Flights to spray clouds take place throughout the year, even during the summer
Seeding flights in UAE 'boosting rainfall from clouds by a third'
Seeding can boost rainfall from an individual cloud by as much as 35 per cent in a clean atmosphere, according to the UAE's national weather centre.
A National Centre of Meteorology (NCM) official said the centre is encouraged by the recent progress seen, although measuring the exact impact of flights is extremely complex.
The average rainfall in the country is about 120mm a year but it fluctuates from year to year.
"Our operations have focused on towering cumuliform clouds, which are the most common rain-bearing clouds in the UAE," said Omar Al Yazeedi, director of research, development and training at the NCM.
"Based on our previous seeding operations, we estimate that cloud-seeding operations can enhance rainfall by as much as 30 to 35 per cent in a clean atmosphere, and by up to 10 to 15 percent in a turbid [dusty] atmosphere.”
Because the UAE's atmosphere can be hazy, the lower figure is more usually representative of the seeding operations here.
The NCM's method of calculating the extra rain is a complex, statistical model. It involves the NCM monitoring clouds and determining how much water is contained in them. For example, a medium cumuliform cloud contains about 500,000 cubic metres of water. The NCM can then assess how much rain should fall from such a cloud and how much has fallen after seeding missions. This is done only after dozens of operations and is not an exact science.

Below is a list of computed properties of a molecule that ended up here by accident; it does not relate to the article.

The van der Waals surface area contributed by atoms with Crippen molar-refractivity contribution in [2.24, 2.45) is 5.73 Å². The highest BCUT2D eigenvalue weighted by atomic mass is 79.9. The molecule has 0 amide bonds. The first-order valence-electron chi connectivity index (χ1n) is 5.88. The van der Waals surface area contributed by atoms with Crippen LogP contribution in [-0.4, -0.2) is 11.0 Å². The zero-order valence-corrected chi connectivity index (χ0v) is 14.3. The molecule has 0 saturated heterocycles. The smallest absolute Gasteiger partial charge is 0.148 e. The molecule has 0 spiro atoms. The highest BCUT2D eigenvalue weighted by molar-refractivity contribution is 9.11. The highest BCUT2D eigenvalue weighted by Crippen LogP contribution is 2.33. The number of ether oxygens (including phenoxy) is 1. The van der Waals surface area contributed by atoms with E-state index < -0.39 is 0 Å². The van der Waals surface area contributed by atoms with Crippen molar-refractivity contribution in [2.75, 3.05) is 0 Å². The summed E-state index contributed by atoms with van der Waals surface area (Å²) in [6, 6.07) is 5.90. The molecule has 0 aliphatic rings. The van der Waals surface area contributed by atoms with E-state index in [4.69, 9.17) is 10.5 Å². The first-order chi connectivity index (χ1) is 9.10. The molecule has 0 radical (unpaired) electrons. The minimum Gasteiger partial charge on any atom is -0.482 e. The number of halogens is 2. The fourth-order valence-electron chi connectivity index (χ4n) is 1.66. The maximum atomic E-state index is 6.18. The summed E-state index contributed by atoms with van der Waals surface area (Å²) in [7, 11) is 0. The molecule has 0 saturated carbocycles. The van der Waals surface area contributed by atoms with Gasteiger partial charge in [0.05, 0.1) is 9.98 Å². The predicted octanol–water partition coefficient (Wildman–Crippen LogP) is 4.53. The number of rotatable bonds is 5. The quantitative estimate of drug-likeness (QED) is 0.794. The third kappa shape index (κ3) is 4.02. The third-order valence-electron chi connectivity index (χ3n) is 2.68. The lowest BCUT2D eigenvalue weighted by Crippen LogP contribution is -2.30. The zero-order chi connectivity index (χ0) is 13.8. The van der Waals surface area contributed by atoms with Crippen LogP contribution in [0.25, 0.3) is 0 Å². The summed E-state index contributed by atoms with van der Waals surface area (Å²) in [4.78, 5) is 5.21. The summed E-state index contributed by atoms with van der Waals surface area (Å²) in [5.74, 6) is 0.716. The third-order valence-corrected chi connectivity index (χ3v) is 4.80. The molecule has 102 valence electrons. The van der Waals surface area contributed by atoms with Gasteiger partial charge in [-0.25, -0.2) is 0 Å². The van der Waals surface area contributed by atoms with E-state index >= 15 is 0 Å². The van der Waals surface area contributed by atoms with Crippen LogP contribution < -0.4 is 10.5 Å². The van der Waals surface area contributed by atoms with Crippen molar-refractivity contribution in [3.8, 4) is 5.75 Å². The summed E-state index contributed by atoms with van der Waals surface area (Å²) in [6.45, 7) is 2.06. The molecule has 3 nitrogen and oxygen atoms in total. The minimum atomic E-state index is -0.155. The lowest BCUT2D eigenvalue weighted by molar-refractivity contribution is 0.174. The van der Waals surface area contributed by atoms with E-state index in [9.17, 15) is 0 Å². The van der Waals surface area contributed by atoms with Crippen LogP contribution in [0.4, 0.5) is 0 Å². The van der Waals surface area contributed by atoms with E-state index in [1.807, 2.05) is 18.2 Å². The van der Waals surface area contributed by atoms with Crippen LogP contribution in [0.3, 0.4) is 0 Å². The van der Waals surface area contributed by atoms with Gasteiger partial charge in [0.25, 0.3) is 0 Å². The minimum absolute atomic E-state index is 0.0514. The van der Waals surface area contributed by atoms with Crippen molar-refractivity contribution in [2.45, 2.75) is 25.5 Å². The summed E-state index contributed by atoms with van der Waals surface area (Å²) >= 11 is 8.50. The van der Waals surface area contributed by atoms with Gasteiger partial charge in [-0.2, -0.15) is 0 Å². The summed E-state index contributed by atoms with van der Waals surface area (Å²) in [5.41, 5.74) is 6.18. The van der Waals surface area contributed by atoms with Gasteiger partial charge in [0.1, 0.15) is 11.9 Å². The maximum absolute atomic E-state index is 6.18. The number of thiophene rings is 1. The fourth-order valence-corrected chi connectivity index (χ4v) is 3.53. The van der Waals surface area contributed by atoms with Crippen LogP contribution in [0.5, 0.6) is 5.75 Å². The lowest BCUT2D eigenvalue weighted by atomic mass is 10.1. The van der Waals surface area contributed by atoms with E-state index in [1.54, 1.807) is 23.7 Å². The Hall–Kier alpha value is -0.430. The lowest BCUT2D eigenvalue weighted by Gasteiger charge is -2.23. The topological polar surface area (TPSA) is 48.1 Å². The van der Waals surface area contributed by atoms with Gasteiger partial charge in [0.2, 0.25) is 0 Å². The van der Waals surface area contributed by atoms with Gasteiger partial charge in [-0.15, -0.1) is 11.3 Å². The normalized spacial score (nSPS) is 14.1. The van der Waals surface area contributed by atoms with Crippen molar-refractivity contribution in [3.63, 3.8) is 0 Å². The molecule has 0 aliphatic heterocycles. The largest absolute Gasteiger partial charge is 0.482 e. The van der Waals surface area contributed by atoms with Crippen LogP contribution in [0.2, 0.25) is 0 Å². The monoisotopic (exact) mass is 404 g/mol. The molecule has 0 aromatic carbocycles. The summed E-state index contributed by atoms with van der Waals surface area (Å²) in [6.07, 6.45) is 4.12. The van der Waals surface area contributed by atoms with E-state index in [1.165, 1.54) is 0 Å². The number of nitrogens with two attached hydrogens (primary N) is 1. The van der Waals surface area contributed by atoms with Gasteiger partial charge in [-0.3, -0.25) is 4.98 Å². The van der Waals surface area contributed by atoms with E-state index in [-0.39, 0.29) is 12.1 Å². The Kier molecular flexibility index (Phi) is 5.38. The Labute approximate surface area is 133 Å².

The figure comes ahead ahead of next week's UAE Research Programme for Rain Enhancement Science awards.
In 2017, 242 cloud seeding missions were carried out by the UAE, with 177 carried out in 2016. However, there is no direct link between the amount of missions carried out and enhanced rain and it depends on the nature of the seedable clouds.
The UAE’s cloud-seeding operation began in the 1990s. Today six planes fly out of Al Ain.
Salt crystal flares are fired into the updraft of suitable clouds. The theory is that water vapour condenses around the salt, the droplets increase in size, collide and then falls as rain.
Contrary to popular opinion, seeding planes fly throughout the year and not just at times of unstable weather.
For example, the Indian monsoons bring areas of low pressure to the eastern parts of the country in summer and seeding takes place.
Cloud seeding also does not create artificial rain - it solely boosts the amount of rain that falls.
Only natural salts and no harmful chemicals are used in the seeding operations, the NCM said.
The World Bank reported that 1.6 billion people live in countries and regions with absolute water shortage and predicts that this number will rise to 2.8 billion people by 2025.
The UAE established the programme for rain enhancement in 2015 to look into ways to tackle water security. It offers a yearly US$5 million (Dh18m) grant to be shared by five winning scientific proposals.
The winners of this year’s grant will be announced next Wednesday as part of Abu Dhabi Sustainability Week and a forum on rain enhancement.
“To build on what we have achieved so far, we are working closely with UAE Research Program for Rain Enhancement Science awardees on new precipitation enhancement methods, including improving our understanding of local conditions and more effective cloud seeding techniques,” said Mr Al Yazeedi.
“Our awards ceremony and international forum will give us the opportunity to share our research achievements with some of the best minds in the field. The fact that we are now playing a leading international role in rain enhancement research reflects how much we have achieved through our dedication to research and innovation over the last 10 years.”